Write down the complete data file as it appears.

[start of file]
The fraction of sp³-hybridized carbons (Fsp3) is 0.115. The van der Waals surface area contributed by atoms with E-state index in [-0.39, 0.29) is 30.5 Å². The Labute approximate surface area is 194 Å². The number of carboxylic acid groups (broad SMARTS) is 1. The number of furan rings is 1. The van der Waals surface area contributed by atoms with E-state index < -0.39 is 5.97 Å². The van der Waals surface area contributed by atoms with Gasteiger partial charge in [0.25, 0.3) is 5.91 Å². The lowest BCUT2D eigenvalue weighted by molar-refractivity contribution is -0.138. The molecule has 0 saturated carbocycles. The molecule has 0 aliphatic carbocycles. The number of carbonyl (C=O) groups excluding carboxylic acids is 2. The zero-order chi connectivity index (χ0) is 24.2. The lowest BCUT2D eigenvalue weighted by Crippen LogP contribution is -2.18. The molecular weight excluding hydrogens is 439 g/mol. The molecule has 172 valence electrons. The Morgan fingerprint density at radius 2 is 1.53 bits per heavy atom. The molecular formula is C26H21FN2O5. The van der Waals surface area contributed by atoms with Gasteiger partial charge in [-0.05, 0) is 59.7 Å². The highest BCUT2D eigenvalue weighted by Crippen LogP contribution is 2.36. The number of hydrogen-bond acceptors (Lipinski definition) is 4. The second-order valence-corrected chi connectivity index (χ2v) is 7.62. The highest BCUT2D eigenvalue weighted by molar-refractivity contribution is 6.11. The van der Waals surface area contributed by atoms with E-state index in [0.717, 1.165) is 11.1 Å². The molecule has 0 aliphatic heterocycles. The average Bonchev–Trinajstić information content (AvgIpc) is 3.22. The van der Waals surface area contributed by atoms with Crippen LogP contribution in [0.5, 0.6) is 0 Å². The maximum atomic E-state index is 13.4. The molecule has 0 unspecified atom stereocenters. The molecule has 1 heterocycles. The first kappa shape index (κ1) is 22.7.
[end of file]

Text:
The fraction of sp³-hybridized carbons (Fsp3) is 0.115. The van der Waals surface area contributed by atoms with E-state index in [-0.39, 0.29) is 30.5 Å². The Labute approximate surface area is 194 Å². The number of carboxylic acid groups (broad SMARTS) is 1. The number of furan rings is 1. The van der Waals surface area contributed by atoms with E-state index < -0.39 is 5.97 Å². The van der Waals surface area contributed by atoms with Gasteiger partial charge in [0.25, 0.3) is 5.91 Å². The lowest BCUT2D eigenvalue weighted by molar-refractivity contribution is -0.138. The molecule has 0 saturated carbocycles. The molecule has 0 aliphatic carbocycles. The number of carbonyl (C=O) groups excluding carboxylic acids is 2. The zero-order chi connectivity index (χ0) is 24.2. The lowest BCUT2D eigenvalue weighted by Crippen LogP contribution is -2.18. The molecular weight excluding hydrogens is 439 g/mol. The molecule has 172 valence electrons. The Morgan fingerprint density at radius 2 is 1.53 bits per heavy atom. The molecular formula is C26H21FN2O5. The van der Waals surface area contributed by atoms with Gasteiger partial charge in [-0.05, 0) is 59.7 Å². The highest BCUT2D eigenvalue weighted by Crippen LogP contribution is 2.36. The number of hydrogen-bond acceptors (Lipinski definition) is 4. The second-order valence-corrected chi connectivity index (χ2v) is 7.62. The highest BCUT2D eigenvalue weighted by molar-refractivity contribution is 6.11. The van der Waals surface area contributed by atoms with E-state index in [0.717, 1.165) is 11.1 Å². The molecule has 0 aliphatic heterocycles. The average Bonchev–Trinajstić information content (AvgIpc) is 3.22. The van der Waals surface area contributed by atoms with Crippen LogP contribution in [0.5, 0.6) is 0 Å². The maximum atomic E-state index is 13.4. The molecule has 0 unspecified atom stereocenters. The molecule has 1 heterocycles. The first kappa shape index (κ1) is 22.7.